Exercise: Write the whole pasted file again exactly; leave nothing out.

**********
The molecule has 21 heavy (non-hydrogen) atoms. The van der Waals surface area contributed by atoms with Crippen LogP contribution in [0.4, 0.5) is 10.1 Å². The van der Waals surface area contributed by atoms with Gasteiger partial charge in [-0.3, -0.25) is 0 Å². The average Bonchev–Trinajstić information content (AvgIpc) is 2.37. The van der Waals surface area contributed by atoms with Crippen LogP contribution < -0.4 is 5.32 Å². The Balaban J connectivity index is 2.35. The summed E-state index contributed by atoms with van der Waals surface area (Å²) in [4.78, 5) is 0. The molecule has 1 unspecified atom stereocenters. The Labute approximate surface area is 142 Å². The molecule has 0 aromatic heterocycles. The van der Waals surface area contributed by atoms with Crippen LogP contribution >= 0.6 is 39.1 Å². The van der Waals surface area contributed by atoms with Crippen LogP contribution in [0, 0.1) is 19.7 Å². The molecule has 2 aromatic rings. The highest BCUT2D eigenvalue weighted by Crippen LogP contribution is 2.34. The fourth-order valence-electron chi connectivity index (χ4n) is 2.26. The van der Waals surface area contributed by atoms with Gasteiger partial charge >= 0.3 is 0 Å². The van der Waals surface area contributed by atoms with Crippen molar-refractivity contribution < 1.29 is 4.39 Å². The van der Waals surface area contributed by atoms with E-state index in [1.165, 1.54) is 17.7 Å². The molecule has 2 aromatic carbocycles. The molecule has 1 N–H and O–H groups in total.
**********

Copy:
The molecule has 21 heavy (non-hydrogen) atoms. The van der Waals surface area contributed by atoms with Crippen LogP contribution in [0.4, 0.5) is 10.1 Å². The van der Waals surface area contributed by atoms with Gasteiger partial charge in [-0.3, -0.25) is 0 Å². The average Bonchev–Trinajstić information content (AvgIpc) is 2.37. The van der Waals surface area contributed by atoms with Crippen LogP contribution < -0.4 is 5.32 Å². The Balaban J connectivity index is 2.35. The summed E-state index contributed by atoms with van der Waals surface area (Å²) in [4.78, 5) is 0. The molecule has 1 unspecified atom stereocenters. The Labute approximate surface area is 142 Å². The molecule has 0 aromatic heterocycles. The van der Waals surface area contributed by atoms with Crippen LogP contribution >= 0.6 is 39.1 Å². The van der Waals surface area contributed by atoms with Crippen LogP contribution in [0, 0.1) is 19.7 Å². The molecule has 2 aromatic rings. The highest BCUT2D eigenvalue weighted by Crippen LogP contribution is 2.34. The fourth-order valence-electron chi connectivity index (χ4n) is 2.26. The van der Waals surface area contributed by atoms with Gasteiger partial charge >= 0.3 is 0 Å². The van der Waals surface area contributed by atoms with Crippen molar-refractivity contribution < 1.29 is 4.39 Å². The van der Waals surface area contributed by atoms with E-state index in [1.165, 1.54) is 17.7 Å². The molecule has 2 aromatic carbocycles. The molecule has 1 N–H and O–H groups in total.